Simone Drescher was born in Herdecke and was already a junior student with Prof. Gotthard Popp at the Robert Schumann University in Düsseldorf. The Studienstiftung des deutschen Volkes supported her. She received her diploma from the Franz Liszt University of Music Weimar, where she studied in the class of Prof. Wolfgang Emanuel Schmidt. She then went on to study with Prof. Troels Svane at the Hanns Eisler Academy of Music in Berlin, where she earned her master's degree and concert exam. She completed the latter as a soloist with the Konzerthausorchester Berlin at the Konzerthaus Berlin. Alongside her studies, Simone Drescher received important artistic impulses in masterclasses with Wolfgang Boettcher, David Geringas, Natalia Gutman, and Tabea Zimmermann and as a scholarship holder of the orchestra academy of the Staatskapelle Berlin under Daniel Barenboim.


This concert includes the world premiere of David Chaillou’s “L’oiseau,” dedicated to Simone Drescher.

By David Chaillou - I discovered Simone Drescher through a video on the vast ocean of the internet. She was performing "Gramata Cellam" by Péteris Vask, and I was immediately struck by the intense way Simone played and lived this beautiful music. I reached out to her, initiating our musical dialogue. Simone then commissioned a cello piece from me, with the only constraint being to incorporate her voice. Integrating a musician's voice into a cello composition was a challenge, but I aimed to make it more than a mere technique, allowing the silent body of the musician to speak alongside the cello's moving melody. Proximity, fusion, and contrast guided me in this emotional journey, resulting in the piece titled "L’oiseau" ("The Bird"). The title symbolizes the fluidity of air and breath, the illusion of flight, and the groundedness of nature, all connected by the bird. This piece represents a composer's discourse on the dialogue between classical contemporary music and imagined traditional music, embodying the transformation of a person into a bird. Simone's understanding of my intentions shines through in her performance, making her the dedicatee of this piece.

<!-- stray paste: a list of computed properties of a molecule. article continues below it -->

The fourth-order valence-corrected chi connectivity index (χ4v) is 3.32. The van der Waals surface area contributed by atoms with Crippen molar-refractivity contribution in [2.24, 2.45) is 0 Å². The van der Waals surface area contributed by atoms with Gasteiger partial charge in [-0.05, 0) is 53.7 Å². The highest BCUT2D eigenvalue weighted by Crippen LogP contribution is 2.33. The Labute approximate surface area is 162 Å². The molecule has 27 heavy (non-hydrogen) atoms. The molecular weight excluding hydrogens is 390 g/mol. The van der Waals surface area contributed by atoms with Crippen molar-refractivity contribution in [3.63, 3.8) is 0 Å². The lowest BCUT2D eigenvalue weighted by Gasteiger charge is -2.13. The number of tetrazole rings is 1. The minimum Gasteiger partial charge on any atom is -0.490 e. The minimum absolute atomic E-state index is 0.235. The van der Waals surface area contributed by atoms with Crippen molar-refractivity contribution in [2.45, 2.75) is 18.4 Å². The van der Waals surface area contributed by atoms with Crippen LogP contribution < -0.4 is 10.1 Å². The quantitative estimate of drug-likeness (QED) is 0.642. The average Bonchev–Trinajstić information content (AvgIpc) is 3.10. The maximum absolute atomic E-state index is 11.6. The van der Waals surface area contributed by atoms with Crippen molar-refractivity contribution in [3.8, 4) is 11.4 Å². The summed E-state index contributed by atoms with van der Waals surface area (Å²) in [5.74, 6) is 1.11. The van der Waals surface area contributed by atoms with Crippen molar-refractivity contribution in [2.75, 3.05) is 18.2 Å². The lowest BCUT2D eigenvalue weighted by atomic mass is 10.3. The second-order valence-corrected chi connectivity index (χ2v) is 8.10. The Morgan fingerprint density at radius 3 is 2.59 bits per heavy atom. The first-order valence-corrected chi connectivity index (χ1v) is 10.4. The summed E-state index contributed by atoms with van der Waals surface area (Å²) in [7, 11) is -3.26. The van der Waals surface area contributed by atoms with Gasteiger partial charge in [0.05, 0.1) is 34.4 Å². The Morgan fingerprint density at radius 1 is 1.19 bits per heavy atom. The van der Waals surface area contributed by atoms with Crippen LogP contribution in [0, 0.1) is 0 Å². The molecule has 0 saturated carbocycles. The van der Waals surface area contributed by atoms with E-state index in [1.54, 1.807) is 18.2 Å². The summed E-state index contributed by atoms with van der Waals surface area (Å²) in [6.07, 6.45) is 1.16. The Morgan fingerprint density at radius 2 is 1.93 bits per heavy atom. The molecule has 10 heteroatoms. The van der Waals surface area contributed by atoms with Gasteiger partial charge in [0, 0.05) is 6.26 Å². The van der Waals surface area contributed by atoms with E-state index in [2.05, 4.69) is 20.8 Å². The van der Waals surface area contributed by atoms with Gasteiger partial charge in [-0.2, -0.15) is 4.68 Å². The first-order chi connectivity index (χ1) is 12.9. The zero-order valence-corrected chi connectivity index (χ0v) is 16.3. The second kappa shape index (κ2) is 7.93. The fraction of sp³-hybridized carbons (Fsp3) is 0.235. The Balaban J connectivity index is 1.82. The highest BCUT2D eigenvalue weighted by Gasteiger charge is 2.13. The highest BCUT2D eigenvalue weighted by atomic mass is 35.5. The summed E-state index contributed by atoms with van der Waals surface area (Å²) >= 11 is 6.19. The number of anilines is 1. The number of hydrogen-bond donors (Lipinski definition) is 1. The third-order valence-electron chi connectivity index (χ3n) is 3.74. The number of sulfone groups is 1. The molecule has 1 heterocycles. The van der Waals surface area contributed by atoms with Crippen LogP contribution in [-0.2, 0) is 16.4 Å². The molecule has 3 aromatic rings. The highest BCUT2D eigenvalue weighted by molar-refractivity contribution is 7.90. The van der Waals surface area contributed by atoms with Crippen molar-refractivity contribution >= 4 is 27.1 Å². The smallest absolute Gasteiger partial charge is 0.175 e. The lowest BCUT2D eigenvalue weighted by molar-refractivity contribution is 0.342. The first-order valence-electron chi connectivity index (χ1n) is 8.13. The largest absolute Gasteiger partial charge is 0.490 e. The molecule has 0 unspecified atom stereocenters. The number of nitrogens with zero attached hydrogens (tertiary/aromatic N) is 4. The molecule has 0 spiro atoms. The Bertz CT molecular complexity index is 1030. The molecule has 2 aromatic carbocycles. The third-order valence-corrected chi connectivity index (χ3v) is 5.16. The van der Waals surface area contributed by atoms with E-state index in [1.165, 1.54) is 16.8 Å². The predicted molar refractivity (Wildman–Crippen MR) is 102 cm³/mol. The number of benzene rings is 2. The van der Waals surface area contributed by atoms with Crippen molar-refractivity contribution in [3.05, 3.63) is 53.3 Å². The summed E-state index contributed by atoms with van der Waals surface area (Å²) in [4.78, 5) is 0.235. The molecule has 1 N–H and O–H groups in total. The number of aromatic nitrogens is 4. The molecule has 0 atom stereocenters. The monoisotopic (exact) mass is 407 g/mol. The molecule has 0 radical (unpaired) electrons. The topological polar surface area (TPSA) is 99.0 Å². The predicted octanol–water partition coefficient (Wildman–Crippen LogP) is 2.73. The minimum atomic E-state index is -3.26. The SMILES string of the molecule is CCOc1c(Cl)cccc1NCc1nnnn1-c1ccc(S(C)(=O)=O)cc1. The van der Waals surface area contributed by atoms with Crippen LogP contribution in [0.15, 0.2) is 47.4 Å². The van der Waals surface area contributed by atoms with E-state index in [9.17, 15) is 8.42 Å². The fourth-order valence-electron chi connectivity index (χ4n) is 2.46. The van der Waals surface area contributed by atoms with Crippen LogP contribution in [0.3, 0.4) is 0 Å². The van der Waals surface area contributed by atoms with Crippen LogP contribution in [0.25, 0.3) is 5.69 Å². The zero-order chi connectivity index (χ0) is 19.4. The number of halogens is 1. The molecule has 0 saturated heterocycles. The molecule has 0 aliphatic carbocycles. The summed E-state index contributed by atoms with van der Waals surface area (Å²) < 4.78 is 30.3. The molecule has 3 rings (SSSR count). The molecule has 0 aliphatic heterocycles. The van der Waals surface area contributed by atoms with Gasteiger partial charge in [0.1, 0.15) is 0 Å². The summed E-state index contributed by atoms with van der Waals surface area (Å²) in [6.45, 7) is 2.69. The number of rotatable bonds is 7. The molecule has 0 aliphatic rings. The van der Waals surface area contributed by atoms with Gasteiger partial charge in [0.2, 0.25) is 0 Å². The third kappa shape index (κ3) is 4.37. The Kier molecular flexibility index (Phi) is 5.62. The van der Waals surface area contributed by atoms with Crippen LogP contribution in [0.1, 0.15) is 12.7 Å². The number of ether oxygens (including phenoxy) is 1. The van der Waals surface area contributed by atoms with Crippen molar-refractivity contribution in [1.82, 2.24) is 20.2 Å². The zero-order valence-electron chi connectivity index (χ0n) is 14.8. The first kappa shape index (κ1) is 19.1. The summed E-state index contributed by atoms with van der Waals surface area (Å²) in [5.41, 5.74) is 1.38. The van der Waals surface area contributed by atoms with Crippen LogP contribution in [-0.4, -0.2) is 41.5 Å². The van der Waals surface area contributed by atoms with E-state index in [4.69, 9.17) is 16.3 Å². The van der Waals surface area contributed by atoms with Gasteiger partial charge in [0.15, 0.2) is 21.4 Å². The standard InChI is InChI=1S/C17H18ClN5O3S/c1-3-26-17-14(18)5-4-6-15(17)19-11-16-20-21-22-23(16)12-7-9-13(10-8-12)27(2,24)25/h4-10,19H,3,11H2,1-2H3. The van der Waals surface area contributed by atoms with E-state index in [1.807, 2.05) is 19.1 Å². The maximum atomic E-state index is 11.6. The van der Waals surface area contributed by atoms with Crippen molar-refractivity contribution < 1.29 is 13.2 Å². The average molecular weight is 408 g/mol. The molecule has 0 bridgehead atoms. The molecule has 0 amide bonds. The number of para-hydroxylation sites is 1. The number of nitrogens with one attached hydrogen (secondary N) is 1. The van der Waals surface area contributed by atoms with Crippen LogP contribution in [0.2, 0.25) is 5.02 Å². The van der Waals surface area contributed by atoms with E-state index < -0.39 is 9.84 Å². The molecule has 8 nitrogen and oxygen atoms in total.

David Chaillou

The French composer David Chaillou was born in 1971. An alum of the Conservatoire de Paris (CNSMDP) and the Sorbonne University, he writes for various combinations of instruments, including solo instruments, small ensembles, voice, orchestra, and mixed music.